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Summary:

The Philadelphia Media Network has launched a tech incubator and the Digital First Media chain have both announced plans to invest in startups. While both of these efforts may fail, it’s nice to see traditional media companies doing something other than simply putting up a paywall.

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We’ve written before about the need for newspapers to be “digital first” and to think like startups as they try to adapt to the evolution of the media industry. Can a traditional newspaper take an even bigger step and actually help give birth to new technologies or services by acting like a startup incubator? At least two of them are planning to give it a try: the Philadelphia News Network just launched an incubator, and Digital First Media recently launched a venture-capital arm and says it plans to invest in tech startups. While both of these efforts could easily fail, at least these two media entities aren’t just sitting back and relying on paywalls to save them.

The Philadelphia incubator is known as Project Liberty, and is being operated by Ben Franklin Technology Partners, a non-profit agency aimed at fostering new business in Pennsylvania — who also chose the three existing entrants to the program — but will be based in the same complex that is home to the Philadelphia Inquirer and the Philadelphia Daily News, as well as the online site Philly.com. The project is being funded by a $250,000 grant from the Knight Foundation, which has backed a number of media-related startups over the years, and gives the three startups six months worth of office space and other support while they work on partnerships with the papers.

New technologies could help companies adapt

Read/Write Web has an overview of the three startups that have been accepted to the program: CloudMine provides an API service that makes it easier for developers to come up with new applications, and another named SnipSnap lets customers scan printed coupons and then use them online — a natural fit for a newspaper that carries plenty of advertising inserts. The third is ElectNext, which is developing a web app to help readers decide who to vote for, a goal that has an obvious fit with the editorial side of the newspapers.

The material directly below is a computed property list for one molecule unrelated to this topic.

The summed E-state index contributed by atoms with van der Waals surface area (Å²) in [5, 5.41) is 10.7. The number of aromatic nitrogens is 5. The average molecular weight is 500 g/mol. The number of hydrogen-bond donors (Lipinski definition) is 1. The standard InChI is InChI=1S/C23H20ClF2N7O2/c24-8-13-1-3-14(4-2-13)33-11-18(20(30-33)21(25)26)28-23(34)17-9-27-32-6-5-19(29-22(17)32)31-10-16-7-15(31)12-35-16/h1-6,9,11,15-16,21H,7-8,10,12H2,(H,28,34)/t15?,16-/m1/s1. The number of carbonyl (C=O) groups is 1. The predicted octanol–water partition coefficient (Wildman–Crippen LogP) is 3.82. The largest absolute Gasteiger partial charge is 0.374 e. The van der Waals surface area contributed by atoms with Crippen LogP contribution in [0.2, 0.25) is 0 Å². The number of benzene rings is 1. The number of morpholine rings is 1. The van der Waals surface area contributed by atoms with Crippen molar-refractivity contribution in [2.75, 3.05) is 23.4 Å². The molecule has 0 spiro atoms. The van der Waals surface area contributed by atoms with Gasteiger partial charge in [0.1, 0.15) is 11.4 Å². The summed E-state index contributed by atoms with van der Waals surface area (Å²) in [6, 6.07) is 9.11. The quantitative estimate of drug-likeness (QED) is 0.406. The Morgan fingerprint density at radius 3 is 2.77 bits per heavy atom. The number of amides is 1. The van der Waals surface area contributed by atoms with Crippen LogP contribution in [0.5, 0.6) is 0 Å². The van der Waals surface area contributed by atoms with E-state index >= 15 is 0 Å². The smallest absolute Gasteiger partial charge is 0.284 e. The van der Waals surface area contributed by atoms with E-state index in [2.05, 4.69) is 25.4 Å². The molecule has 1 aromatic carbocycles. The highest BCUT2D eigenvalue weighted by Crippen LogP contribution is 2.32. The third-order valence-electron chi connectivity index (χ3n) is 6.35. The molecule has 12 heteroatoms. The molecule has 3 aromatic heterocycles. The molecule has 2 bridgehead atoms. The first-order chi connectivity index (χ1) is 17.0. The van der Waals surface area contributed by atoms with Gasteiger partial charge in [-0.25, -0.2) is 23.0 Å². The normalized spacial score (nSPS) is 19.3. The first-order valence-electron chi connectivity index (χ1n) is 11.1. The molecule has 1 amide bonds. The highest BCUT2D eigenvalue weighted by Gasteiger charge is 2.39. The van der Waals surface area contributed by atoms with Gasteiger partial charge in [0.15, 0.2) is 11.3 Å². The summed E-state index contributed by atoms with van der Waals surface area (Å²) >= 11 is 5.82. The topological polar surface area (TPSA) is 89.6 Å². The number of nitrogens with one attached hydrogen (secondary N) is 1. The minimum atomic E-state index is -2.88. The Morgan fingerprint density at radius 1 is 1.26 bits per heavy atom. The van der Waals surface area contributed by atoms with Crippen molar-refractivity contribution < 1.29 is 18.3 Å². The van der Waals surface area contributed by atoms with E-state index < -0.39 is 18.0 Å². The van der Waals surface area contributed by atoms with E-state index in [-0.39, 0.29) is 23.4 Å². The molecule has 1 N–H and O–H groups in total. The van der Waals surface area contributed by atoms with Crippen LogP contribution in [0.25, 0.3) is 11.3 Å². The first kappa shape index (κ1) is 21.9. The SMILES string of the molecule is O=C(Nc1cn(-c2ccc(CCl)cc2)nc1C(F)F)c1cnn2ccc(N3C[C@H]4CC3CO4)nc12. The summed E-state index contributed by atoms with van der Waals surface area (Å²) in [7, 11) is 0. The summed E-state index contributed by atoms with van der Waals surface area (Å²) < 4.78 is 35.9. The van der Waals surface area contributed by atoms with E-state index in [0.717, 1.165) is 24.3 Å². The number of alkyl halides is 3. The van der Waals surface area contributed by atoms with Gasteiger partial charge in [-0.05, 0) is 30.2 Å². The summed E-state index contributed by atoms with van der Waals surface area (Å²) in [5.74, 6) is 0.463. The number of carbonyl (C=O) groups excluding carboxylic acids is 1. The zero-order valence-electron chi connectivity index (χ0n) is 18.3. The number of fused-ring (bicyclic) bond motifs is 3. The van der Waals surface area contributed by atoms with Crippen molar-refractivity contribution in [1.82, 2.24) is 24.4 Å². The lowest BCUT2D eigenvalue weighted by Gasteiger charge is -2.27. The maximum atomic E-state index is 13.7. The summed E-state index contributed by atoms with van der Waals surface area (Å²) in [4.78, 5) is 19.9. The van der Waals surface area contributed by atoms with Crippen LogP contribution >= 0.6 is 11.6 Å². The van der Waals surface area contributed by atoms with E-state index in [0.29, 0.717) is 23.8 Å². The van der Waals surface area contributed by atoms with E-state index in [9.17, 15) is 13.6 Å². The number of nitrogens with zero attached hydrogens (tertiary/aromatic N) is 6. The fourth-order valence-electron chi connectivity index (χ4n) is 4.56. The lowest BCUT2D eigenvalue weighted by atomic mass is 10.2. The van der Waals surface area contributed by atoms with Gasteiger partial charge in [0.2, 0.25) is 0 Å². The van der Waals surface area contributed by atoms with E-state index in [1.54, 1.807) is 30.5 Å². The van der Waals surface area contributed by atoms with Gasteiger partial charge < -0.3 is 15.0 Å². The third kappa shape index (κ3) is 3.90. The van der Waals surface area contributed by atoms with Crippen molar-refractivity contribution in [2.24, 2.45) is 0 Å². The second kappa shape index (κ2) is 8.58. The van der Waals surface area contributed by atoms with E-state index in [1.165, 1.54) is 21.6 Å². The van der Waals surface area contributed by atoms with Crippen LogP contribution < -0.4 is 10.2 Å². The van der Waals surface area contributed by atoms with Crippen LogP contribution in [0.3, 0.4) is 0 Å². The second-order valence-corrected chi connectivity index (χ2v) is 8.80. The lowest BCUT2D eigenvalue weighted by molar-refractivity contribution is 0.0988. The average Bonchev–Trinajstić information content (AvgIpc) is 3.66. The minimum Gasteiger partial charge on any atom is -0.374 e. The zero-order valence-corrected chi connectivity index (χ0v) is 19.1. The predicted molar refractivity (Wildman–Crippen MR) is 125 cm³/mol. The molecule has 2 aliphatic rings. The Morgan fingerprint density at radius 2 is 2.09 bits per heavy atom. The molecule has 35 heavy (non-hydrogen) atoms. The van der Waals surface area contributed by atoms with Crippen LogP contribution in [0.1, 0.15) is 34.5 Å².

The CEO of the Philadelphia News Network, meanwhile — former Newsweek publisher Greg Osberg — has said he has much bigger goals for the project, and that he wants to “find the next Foursquare and house it at Philly.com.”

Whether that’s going to happen or not remains to be seen, but at least the startup idea shows a spark of life from the newly reformed newspaper company, which was created after lenders to the previous owner of the Philadelphia Inquirer and Daily News bought the assets out of bankruptcy. And it’s not the first unusual venture to come out of the new media company: earlier this year, it announced a plan to offer discounted Android-based tablets to readers who signed up for one or two-year subscriptions to the Inquirer and the Daily News.

Digital First Media, the parent company of the Media News Group — which owns a chain of newspapers across the U.S., including the Detroit News, the Denver Post and the San Jose Mercury News — is also wading into the tech-startup funding game. The company’s CEO, John Paton, who helped turn around the bankrupt Journal-Register Co. before taking the helm of Digital First Media, last month announced the creation of a new venture-capital arm that will invest in media-related tech startups. Paton said this approach was a natural outgrowth of the company’s “digital first” mantra, which he has outlined in a number of presentations as well as on his blog.